Cancer, you're an unfair bitch, you know that?
Here's the best photo we took that night, which isn't all that great (poor lighting, taken by the babysitter using my phone after Chris and I split a bottle of wine at dinner), but I am happy with my eye makeup. And my handsome husband.
As I was being beautified for my date, I got to talking with the makeup artist about cancer. His brother is a colon cancer survivor, and he was curious about what I was going through. I explained that mine was Stage 4 from the beginning, so I'm still in treatment.
And as he was applying my blush, he followed up with this zinger: "Didn't you feel a lump or anything?" which is kind of like asking a lung cancer patient whether they'd been a smoker.
This question, these types of questions get to the heart of so many excruciating feelings I carry with me (but am trying to shed). Why didn't I catch it sooner? What did I do wrong? Why me?
This question, these types of questions are looking for a smoking gun. I get it. We want to be able to explain cancer, to find the thing that makes us different so we can assure ourselves cancer won't happen to us. We want to have control.
It isn't easy to accept such a monumental lack of control. That is part of what makes cancer -- and life, if you want to extrapolate -- so frightening. So I control the things I have any say over: my attitude (sometimes), how I spend my time, who I surround myself with, what treatments I undergo, how much wine and chocolate I consume. What I cannot control is how any of those things will affect my outcome. Simply, I cannot control how long I'll live. I'm not that much of a superwoman. Yet.
When you're given a cancer diagnosis, though, you get bombarded with a million suggestions about what to eat (or not), what type of medicine to take, who to pray to, which surgeries to endure -- in order to (presumably) live a longer life. In order to pretend you've got some control.
Maybe I wouldn't have gotten cancer if I'd eaten less pasta, but I like pasta. And I know plenty of people who eat more carbs than I do and never develop cancer. Maybe I could get rid of my cancer if I had more Vitamin C (or D, I forget) in my diet, but so far as I can tell, the science isn't there. In fact, my oncologist and my naturopath have given me the absolute opposite advice about my Vitamin C intake, so I take a multivitamin and drink the occasional glass of orange juice, but I haven't opted for intravenous infusions of it. And maybe my double mastectomy was superfluous, as one oncologist suggested months after I'd had both my breasts amputated, but you know what? The surgery made me feel safer.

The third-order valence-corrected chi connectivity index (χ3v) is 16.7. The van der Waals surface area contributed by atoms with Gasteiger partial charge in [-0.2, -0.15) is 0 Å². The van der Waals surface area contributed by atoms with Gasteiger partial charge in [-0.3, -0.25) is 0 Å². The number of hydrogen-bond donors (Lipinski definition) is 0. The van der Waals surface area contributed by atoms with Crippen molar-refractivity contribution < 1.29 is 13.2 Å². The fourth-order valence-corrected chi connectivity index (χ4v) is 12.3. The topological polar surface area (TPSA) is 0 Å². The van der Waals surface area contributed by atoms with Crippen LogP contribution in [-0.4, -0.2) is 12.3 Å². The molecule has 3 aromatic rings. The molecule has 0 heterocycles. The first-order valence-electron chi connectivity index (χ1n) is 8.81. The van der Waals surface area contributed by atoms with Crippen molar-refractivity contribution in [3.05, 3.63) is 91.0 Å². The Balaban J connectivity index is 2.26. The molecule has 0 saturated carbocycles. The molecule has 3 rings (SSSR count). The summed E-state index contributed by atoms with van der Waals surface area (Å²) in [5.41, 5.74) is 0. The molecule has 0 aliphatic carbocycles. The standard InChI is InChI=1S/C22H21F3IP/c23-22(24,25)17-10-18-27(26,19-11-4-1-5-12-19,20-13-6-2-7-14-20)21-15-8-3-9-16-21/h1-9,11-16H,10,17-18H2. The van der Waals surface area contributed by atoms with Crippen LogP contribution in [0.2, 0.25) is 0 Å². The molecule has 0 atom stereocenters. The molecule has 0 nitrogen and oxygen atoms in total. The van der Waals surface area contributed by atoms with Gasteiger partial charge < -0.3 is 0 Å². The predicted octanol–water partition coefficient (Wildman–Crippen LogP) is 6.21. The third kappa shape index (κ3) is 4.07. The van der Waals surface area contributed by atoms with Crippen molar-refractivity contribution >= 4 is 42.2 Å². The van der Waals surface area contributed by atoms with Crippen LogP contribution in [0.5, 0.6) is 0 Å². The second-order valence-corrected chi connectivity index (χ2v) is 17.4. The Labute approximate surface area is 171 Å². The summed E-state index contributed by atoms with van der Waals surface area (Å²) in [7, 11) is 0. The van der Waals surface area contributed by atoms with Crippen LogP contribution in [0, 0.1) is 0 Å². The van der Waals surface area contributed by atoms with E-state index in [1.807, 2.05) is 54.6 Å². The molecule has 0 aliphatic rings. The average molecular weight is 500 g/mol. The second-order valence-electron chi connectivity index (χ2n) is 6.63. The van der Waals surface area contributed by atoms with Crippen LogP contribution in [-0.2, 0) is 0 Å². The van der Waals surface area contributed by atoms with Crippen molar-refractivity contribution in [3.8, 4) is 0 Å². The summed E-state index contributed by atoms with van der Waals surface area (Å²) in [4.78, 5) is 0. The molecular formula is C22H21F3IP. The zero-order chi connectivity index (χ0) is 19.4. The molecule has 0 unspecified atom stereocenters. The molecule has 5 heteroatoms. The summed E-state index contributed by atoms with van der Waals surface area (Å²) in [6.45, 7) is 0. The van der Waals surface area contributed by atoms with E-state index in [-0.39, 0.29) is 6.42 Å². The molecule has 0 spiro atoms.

I go through periods of extreme second-guessing about what I could have done to bring this on. Then I stop beating myself up and remember the numbers. Also: why anyone? Here's the hard truth: one in eight women will get breast cancer. One in thirty-six will die from it. A harder truth? Half of all men and one in three women will get some form of cancer in their lifetime. Cells mutate for inexplicable reasons -- whether we practice yoga or never eat fast food or take our makeup off every night before bed. We can follow all the rules and still get cancer. It is that random.
We can pay attention to our bodies, we can catch cancer earlier if we're lucky, we can even prevent some types of cancer, and we can take care of ourselves so that our bodies are equipped as best as they can be to fight off disease. And then cancer may still show up unannounced, may still metastasize, may still take us from the people we love much earlier than we'd like. We simply do not know how to stop that from happening. Yet.
When you're given a cancer diagnosis, you do what you can to get through, even if you're just throwing a whole bunch of spaghetti at the wall and hoping some of it sticks. Plus, sometimes throwing things at walls is exactly what you need after a cancer diagnosis.